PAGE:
DeFi and crypto enable a financial tool called flash loans, borrowing large sums to make a purchase, then reselling at a profit and repaying the loan very quickly. Flash loans can provide immediate access to large sums to take advantage of a short-term investment opportunity. In this case, the loan was used to buy out at least a supermajority of voting rights in the “decentralized autonomous organization” that controls Beanstalk. Once in control, Beanstalk’s new controller submitted a proposal for a vote, voted the controlling shares in favor of the proposal, and then when work on the proposal was quickly completed, according to the Guardian “he sold the rights, regranted the loan, and began the process of laundering the proceeds. And what did the newly voted proposal do? At first glance, it looked like the proposed program would simply give $250,000 to Ukrainian aid, but once passed, the program quickly transferred almost all of Beanstalk’s investor funds, $180 million, to the personal account of the person who just bought the shares.

The shareholder took control of the company for a while, proposed and successfully adopted a stock to pay himself all the money held to repay the crypto investors, then sold the shares and repaid the borrowed money to buy control of the business. Nice trick. It’s basically the same as buying out a community for $5 million, withdrawing $30 million in account holder deposits to pay you, then selling your shares in the bank once all of its accounts have been reduced to zero by you. This would go against banking rules as banks are highly regulated. But crypto isn’t, so maybe running this scam here won’t break any laws. That doesn’t make it OK.

Games without rules can work for you or against you.

On the day of the attack, the founders of Beanstalk wrote, “I honestly don’t know what to type. We’re f-cked… It’s highly unlikely that there’s any sort of bailout coming. The Guardian wrote: “By real-world rules, there is almost certainly a crime here, though it’s not easy to pinpoint which one. Maybe a fraud? You probably can’t hand someone a computer code that says in fairly plain English that it’s a proposal to donate $250,000 to Ukraine, but actually gives you a $180 million donation, then when they execute it, say “haha suckers” and don’t get into any kind of legal trouble. But the deeper you get into the crypto industry, the less real-world rules apply. In the real world, you also can’t start a wild bank that mints its own currency to pay double-digit interest rates on customer funds.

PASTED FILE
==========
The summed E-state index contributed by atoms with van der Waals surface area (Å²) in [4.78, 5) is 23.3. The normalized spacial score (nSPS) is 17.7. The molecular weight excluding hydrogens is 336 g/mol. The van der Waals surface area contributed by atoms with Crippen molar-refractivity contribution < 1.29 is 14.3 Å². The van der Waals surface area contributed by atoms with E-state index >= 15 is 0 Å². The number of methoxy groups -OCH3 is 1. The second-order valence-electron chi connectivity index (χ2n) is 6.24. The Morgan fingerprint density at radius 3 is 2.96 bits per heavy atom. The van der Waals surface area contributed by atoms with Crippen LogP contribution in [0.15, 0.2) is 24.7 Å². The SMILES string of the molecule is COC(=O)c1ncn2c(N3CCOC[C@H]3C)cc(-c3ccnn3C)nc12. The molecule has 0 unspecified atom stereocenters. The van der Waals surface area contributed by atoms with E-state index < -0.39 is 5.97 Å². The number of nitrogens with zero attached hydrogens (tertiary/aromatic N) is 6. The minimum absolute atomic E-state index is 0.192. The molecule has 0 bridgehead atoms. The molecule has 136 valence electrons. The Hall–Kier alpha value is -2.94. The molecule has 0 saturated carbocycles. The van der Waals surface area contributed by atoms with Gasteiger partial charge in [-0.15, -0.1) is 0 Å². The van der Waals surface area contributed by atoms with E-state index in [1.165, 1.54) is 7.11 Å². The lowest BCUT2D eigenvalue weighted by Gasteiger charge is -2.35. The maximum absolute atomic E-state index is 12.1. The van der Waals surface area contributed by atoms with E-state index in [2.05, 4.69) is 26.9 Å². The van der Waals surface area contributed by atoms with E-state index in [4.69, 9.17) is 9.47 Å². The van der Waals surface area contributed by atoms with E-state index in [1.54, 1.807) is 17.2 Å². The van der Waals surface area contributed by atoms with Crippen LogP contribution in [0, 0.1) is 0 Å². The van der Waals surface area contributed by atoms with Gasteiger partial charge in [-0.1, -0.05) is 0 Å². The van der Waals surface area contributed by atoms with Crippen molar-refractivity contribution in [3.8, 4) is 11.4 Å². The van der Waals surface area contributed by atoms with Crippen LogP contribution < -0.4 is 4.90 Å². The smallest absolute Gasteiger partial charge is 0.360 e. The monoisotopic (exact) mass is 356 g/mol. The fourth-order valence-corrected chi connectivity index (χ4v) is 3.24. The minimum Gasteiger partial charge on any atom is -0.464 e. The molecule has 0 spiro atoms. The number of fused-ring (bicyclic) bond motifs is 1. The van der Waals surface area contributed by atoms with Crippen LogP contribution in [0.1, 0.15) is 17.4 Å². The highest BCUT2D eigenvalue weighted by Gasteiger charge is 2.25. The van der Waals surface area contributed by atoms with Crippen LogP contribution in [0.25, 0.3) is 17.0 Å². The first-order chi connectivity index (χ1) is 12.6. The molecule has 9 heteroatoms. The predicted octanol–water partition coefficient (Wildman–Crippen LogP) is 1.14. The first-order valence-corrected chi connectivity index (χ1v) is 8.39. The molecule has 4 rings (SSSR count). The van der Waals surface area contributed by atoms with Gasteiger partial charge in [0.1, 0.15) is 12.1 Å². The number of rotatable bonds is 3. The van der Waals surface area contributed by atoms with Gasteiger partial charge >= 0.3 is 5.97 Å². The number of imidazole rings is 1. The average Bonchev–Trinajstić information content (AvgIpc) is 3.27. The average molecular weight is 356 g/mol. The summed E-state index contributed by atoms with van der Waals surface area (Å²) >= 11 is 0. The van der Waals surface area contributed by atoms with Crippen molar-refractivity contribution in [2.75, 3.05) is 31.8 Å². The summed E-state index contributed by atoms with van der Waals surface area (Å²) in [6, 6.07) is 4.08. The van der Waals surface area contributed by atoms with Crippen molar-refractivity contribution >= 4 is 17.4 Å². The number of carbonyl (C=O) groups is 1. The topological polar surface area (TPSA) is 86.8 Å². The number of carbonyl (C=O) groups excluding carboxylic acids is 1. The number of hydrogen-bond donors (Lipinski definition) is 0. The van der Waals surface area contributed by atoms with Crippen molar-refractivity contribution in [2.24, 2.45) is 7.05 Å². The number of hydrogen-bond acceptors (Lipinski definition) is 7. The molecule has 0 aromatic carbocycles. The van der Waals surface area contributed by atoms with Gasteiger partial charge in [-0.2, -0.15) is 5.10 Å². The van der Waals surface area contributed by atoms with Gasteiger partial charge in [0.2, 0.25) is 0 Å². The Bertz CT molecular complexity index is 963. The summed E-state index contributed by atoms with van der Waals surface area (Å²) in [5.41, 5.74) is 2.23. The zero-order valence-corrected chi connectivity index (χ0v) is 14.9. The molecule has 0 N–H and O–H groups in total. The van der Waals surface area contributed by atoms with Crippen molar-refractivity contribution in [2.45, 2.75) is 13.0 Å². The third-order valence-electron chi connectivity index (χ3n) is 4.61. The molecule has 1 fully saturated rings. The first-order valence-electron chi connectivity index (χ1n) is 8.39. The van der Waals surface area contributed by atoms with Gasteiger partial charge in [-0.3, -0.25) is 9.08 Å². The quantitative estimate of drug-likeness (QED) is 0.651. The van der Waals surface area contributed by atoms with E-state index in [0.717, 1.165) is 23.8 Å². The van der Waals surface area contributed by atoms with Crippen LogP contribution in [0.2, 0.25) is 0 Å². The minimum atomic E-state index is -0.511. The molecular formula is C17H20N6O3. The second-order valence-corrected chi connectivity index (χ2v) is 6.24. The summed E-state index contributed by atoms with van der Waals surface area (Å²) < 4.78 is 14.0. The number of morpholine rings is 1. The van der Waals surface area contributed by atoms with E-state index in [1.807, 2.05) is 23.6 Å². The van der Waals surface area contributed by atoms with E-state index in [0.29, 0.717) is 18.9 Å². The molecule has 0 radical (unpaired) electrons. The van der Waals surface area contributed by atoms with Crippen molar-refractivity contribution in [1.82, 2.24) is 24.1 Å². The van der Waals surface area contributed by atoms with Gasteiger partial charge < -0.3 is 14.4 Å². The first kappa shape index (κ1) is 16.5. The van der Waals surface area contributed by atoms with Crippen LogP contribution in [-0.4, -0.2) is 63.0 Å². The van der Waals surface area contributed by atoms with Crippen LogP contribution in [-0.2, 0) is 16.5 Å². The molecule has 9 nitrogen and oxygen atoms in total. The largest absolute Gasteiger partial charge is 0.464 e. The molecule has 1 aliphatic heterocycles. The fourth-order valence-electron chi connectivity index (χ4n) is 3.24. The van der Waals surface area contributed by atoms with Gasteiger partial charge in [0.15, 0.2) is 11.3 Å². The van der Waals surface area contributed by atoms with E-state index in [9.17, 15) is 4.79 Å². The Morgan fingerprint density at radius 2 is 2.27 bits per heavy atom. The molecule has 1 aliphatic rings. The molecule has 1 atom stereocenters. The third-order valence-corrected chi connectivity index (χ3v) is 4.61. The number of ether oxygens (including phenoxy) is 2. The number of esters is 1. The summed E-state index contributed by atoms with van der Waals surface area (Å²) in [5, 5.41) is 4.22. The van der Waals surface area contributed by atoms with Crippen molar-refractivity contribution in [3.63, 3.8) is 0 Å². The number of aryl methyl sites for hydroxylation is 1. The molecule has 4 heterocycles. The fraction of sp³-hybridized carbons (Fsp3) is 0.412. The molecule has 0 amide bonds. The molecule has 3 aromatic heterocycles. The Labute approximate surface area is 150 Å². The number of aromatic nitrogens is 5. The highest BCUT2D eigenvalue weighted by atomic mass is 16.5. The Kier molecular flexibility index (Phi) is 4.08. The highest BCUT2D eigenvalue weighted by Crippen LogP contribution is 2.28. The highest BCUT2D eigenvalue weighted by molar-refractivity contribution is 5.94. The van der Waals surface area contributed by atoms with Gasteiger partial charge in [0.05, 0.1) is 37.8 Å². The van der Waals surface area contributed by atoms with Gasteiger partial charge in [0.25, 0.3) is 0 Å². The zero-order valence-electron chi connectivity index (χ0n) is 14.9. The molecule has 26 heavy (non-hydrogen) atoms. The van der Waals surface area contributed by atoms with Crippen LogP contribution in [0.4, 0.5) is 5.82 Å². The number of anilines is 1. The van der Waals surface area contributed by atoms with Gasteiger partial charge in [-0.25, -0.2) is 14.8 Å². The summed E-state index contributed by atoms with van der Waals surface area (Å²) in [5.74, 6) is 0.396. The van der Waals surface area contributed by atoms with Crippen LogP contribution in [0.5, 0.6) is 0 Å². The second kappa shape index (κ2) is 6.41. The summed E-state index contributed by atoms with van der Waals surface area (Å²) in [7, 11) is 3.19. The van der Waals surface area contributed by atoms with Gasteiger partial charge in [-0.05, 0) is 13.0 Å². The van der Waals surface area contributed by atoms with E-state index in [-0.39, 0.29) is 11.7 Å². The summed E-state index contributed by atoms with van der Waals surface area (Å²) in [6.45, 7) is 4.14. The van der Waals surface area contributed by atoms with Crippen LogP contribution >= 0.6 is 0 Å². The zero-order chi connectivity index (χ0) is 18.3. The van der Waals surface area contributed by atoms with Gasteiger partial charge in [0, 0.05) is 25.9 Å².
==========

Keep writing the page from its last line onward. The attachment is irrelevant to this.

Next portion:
This is the central problem. Games without rules can work for you or against you. People looking to defraud others like a world like the crypto-verse because it moves fast and has fewer rules. Just like people who want to cheat in basketball or football would prefer to play without referees. The fewer real authorities there are, the more you can get away with. But what happens when someone bigger, meaner, and more willing to cheat takes advantage of you?

If there’s one thing we can count on in the world, it’s that the bad guys will use the lack of rules or the non-enforcement of standards to invade their neighbors, enrich themselves and prey on others. Crypto investors may not intend to fund North Korea’s nuclear program or the Beanstalk bandits, but the scarcity of rules and enforcement allows that to happen and makes a significant amount predictable. fraud and theft.

The Biden administration has called for explicit regulation of cryptocurrencies and the blockchain-based economy. The EU has voted to remove anonymity from crypto transactions so law enforcement has a better chance of tracking criminal and fraudulent transactions to their source. There is reason to believe that these policies will improve the Crypt Sphere rather than degrade it. A land without rules is a place ruled by lawless people, and that leaves less room for the rest of us.

Copyright © 2022 Womble Bond Dickinson (US) LLP All rights reserved.National Law Review, Volume XII, Number 117

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DeFi Cryptocurrency Faces All-Time High Fraud Reports